Wendy A. Lea Ph.D. NIH
Researchers describe an assay to measure the allosteric effects of synthetic peptides on self-oligomerization of AGR2 protein.
Taking up about a third of cellular proteins, oligomeric proteins may confer several advantages, such as functional control, allosteric regulation, and establishment of higher order complexity (Ali et al., Bioorg Med Chem 2005;13:5013–5020). A number of techniques, including biophysical and fluorescent methods, can be used to detect in vitro/in vivo protein association, and/or provide affinity and stoichiometry determination of the interaction (for example, see Gell et al., Adv Exp Med Biol 2012;747:19–41). Among these different approaches, fluorescence polarization, for instance, not only can measure association constants, but is also high-throughput amenable for potential screening of small molecular modulators of protein stability.
In their article, Gray and co-workers* report an alternative plate based assay to study regulation of protein self-assembly and its effect on protein interactions. An emerging cancer drug target, pro-oncogenic protein anterior gradient-2 (AGR2), was applied as a model protein for this study due to the existence of a previously reported dimeric species. Using a fluorescently conjugated monoclonal antibody (MAB) and a far infrared emission as the readout, the assay design was based on the MAB recognition of separate epitopes that occurred only when AGR2 was in an oligomeric format (see Figure 1).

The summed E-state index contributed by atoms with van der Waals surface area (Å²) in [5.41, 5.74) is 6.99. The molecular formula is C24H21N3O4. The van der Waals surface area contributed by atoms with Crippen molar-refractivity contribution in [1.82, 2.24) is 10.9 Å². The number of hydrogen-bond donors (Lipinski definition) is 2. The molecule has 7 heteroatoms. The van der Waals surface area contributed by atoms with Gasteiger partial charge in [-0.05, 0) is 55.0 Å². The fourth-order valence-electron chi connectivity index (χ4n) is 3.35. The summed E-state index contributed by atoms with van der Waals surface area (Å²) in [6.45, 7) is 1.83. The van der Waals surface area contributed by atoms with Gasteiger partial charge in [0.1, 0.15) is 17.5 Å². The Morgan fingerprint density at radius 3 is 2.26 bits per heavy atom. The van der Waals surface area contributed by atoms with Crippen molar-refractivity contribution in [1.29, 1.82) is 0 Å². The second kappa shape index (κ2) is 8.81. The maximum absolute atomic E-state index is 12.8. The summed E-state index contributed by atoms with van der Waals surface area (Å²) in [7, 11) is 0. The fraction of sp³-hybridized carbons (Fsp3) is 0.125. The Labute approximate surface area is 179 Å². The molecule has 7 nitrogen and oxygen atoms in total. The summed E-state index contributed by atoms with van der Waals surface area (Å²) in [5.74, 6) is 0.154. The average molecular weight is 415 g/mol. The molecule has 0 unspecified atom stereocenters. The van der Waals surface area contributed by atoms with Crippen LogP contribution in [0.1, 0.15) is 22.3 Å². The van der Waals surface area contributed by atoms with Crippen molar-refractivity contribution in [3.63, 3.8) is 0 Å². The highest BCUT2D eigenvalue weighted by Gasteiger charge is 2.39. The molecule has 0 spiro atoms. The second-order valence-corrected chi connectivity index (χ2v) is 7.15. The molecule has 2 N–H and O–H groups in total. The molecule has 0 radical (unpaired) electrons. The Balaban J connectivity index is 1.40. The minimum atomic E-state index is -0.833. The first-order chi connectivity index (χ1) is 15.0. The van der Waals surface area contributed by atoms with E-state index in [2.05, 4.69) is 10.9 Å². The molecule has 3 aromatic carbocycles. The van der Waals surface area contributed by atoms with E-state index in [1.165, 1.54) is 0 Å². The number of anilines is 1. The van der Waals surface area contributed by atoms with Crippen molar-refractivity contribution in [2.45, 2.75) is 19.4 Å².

Figure 1. Developing a quantitative microtiter assay to measure AGR2 oligomerization. (A) Evaluation of the bioactivity of fluorescently labeled MAB3.4 in a luminescent-based ELISA. (B) MAB3.4 was left unconjugated or conjugated to DyL800 and after purification of the latter; the monoclonal antibodies were titrated into reactions containing AGR2 protein on the solid phase. The binding of MAB3.4 to AGR2 was measured using an anti-mouse IgG secondary antibody conjugated to peroxidase. The bioactivity of the monoclonal antibody (in relative luminescent units) is measured as a function of increasing MAB3.4 concentration. (C) Evaluation of the bioactivity of fluorescently labeled MAB3.4 in a fluorescence detection assay. (D) MAB3.4 was left unconjugated or conjugated to DyL800 and the monoclonal antibodies were titrated into reactions containing AGR2 protein on the solid phase. The bioactivity of the monoclonal antibody was measured as levels of emission at 800 nm a function of increasing MAB3.4 concentration. (E) Evaluation of the bioactivity of fluorescently labeled MAB3.4 to detect a potential AGR2 oligomer. (F) MAB3.4 was coated onto the solid phase and increasing amounts of oligomeric AGR2 were added to allow capture onto the solid phase. Fixed amounts of DyL800 MAB were added into reactions and the binding of DyL800-MAB3.4. The extent of oligomerization was quantified as levels of emission at 800 nm a function of increasing AGR2 protein concentration and is presented as an average from triplicate titrations. MAB, monoclonal antibody; DyL800, DyLight800; ECL, electrochemiluminescence; ELISA, enzyme-linked immunosorbent assay.